Academic journal article The Virginia Quarterly Review

Life Sentences

Academic journal article The Virginia Quarterly Review

Life Sentences

Article excerpt

The bitter internecine wars of the faculty were long past, consigned to reminiscence and hallway anecdote, and Jeremy Fox missed them. No longer did his colleagues bellow and spume at one another over adding women's studies to the curriculum (and women to the faculty), or while staunchly defending the verities of Plato, Shakespeare, and Keats. (And sometimes threaten too: when begged, Fox would recite the tale of a certain wild old man who, after one such debate 30 years before, had rushed home to fetch an ancient service revolver. He'd waggled the gun in a rival's nose for some little while before firing at last and mortally wounding a commons-room sofa.) Often enough in their youth they'd threatened the dawn as well, with bourbon and cigarettes and argument over things that mattered.

In these latter days of the century, however, Fox could only retreat after a department meeting to his office on the third floor of the humanities building. His gut would be rumbling in outrage and despair, aroused not by some principle worth blood on the floor, but by the petty scurrilousness of younger colleagues.

On a gloomy February afternoon Fox was doing just that, trudging heavily up three flights of steps. Despite himself, he halted on the second landing, panting for breath. A door burst open somewhere overhead, and a moment later he heard, then saw someone descending awkwardly toward him. Naturally, it was Ryan McKnight-it was Ryan McKnight whose future the department's tenured members had just been debating with considerable passion. Because of the diabetes he'd developed as an adult, McKnight's balance was uncertain and his legs stiff. Each step on the staircase was an effort. On level ground he could treat his cane as a jaunty prop. But the stairs demanded he lean heavily on it. Fox hoped he would have the good grace to keep going with a nod.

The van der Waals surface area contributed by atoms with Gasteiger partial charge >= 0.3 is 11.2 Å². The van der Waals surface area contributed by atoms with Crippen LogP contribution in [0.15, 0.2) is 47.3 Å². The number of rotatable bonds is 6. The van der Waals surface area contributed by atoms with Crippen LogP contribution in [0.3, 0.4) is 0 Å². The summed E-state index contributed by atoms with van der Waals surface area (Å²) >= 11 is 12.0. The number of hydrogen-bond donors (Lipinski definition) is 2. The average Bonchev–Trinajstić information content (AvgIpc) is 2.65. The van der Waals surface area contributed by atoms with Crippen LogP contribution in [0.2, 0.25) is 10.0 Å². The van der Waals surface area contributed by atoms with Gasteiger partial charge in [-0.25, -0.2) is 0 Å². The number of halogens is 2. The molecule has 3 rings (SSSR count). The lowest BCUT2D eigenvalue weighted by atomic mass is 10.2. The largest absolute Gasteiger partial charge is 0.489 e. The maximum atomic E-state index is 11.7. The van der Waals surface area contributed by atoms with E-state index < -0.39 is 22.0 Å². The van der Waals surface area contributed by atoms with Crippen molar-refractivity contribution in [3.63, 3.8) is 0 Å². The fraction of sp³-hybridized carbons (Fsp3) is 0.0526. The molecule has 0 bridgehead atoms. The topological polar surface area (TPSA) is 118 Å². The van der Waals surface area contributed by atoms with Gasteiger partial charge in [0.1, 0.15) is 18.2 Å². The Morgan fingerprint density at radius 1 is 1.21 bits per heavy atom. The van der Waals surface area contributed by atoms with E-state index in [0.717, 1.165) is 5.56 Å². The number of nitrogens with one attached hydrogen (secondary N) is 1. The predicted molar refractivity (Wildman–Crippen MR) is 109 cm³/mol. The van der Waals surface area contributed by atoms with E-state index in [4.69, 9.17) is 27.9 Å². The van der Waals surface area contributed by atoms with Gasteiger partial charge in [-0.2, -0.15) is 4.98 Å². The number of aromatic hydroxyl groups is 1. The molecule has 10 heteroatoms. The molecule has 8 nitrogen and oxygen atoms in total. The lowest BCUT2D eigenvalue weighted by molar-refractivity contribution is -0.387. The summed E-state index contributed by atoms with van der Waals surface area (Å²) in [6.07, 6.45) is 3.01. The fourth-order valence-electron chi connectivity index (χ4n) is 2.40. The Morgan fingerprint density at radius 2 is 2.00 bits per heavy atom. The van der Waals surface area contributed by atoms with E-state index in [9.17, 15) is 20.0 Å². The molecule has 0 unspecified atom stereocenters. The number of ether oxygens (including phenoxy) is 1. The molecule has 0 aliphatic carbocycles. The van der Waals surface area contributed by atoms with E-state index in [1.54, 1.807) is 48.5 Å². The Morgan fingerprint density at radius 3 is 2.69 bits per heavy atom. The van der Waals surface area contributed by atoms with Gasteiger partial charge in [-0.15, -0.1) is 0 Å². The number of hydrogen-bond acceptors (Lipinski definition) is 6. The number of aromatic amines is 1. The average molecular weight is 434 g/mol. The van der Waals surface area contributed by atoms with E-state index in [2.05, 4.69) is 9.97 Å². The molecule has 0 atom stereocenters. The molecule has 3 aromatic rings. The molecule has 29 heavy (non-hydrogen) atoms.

Instead, the black man paused one step above the landing and flashed a wry grin. "Come from deciding my fate?"

As usual McKnight was wearing a beret, an affectation that Fox had early on expected to despise but found himself rather envying. He pursed his lips. "Can't discuss it-you know that," he said. "Besides, nothing's decided yet."

McKnight laughed a booming laugh that rocketed through the stairwell. "Six years waiting for a secret decoder ring and still not there yet. Well, I guess I can be a good boy a few weeks more." With a salute of the walking stick at his senior colleague, he resumed his labors down toward Ascension Hall's main door.

Fox paused a moment longer to gaze after him. McKnight was cocky, sure of himself-full of himself-with a sharp disdain for certain others on the faculty hidden not at all discreetly. Some wanted to kill him for slights real and imagined. Famously, at McKnight's very first public presentation-while visiting the campus on an interview-a member of the search committee had offered a question. It glistened with theoretical fashion. Dialogic this. Discourse analysis that. Lila Wallace was merely preening, of course, a demonstration for the small audience that she remained intellectually hip. Very likely she didn't even expect an answer. Others in the classroom wearily endured her little pretensions-they'd been similarly guilty often enough. Ryan McKnight gazed at Dr. Wallace for a moment with that wry grin of his, sizing her up along with the question. "I can talk that talk," he said at last, stroking a goatee that already showed streaks of grey, "but I won't walk the walk. It's not what I do." Thus dismissed, the woman flushed and laughed shrilly. Intentionally or not, McKnight had made an enemy for life.

But students adored McKnight. He gave himself up to them for conferences and extra study dates and simple bull sessions in a way that few colleagues would imagine any longer. Too much pressure to publish these days. Too long a commute, since new faculty rarely chose to live in the college's remote village. …

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